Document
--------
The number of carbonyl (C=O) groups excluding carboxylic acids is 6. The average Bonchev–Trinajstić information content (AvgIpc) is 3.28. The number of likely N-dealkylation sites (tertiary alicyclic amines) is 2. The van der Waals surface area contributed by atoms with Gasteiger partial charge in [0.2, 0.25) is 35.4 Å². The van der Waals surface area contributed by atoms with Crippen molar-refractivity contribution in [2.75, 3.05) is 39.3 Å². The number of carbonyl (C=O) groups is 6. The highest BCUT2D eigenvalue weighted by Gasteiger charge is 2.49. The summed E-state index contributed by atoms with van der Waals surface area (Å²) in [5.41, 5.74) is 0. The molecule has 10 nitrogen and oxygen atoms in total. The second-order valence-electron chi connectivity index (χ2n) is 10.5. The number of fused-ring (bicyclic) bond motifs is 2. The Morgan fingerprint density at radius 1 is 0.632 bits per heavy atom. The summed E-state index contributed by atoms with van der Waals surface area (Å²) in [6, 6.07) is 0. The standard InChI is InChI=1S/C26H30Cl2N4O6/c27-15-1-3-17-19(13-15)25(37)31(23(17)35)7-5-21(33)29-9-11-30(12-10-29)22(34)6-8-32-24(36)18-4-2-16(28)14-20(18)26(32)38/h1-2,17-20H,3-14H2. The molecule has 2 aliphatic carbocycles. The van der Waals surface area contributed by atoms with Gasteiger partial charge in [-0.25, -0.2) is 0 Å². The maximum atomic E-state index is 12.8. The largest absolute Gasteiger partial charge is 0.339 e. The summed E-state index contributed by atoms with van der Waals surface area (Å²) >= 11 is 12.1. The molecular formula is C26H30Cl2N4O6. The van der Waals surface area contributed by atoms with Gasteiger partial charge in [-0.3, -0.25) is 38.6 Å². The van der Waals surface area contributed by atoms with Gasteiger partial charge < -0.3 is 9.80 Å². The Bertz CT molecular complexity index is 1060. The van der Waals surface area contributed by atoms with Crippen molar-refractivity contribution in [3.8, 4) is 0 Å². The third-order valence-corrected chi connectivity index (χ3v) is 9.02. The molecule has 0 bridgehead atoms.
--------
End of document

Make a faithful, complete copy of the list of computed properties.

The number of carbonyl (C=O) groups excluding carboxylic acids is 6. The average Bonchev–Trinajstić information content (AvgIpc) is 3.28. The number of likely N-dealkylation sites (tertiary alicyclic amines) is 2. The van der Waals surface area contributed by atoms with Gasteiger partial charge in [0.2, 0.25) is 35.4 Å². The van der Waals surface area contributed by atoms with Crippen molar-refractivity contribution in [2.75, 3.05) is 39.3 Å². The number of carbonyl (C=O) groups is 6. The highest BCUT2D eigenvalue weighted by Gasteiger charge is 2.49. The summed E-state index contributed by atoms with van der Waals surface area (Å²) in [5.41, 5.74) is 0. The molecule has 10 nitrogen and oxygen atoms in total. The second-order valence-electron chi connectivity index (χ2n) is 10.5. The number of fused-ring (bicyclic) bond motifs is 2. The Morgan fingerprint density at radius 1 is 0.632 bits per heavy atom. The summed E-state index contributed by atoms with van der Waals surface area (Å²) in [6, 6.07) is 0. The standard InChI is InChI=1S/C26H30Cl2N4O6/c27-15-1-3-17-19(13-15)25(37)31(23(17)35)7-5-21(33)29-9-11-30(12-10-29)22(34)6-8-32-24(36)18-4-2-16(28)14-20(18)26(32)38/h1-2,17-20H,3-14H2. The molecule has 2 aliphatic carbocycles. The van der Waals surface area contributed by atoms with Gasteiger partial charge in [-0.25, -0.2) is 0 Å². The maximum atomic E-state index is 12.8. The largest absolute Gasteiger partial charge is 0.339 e. The summed E-state index contributed by atoms with van der Waals surface area (Å²) >= 11 is 12.1. The molecular formula is C26H30Cl2N4O6. The van der Waals surface area contributed by atoms with Gasteiger partial charge in [-0.3, -0.25) is 38.6 Å². The van der Waals surface area contributed by atoms with Gasteiger partial charge < -0.3 is 9.80 Å². The Bertz CT molecular complexity index is 1060. The van der Waals surface area contributed by atoms with Crippen molar-refractivity contribution in [3.8, 4) is 0 Å². The third-order valence-corrected chi connectivity index (χ3v) is 9.02. The molecule has 0 bridgehead atoms.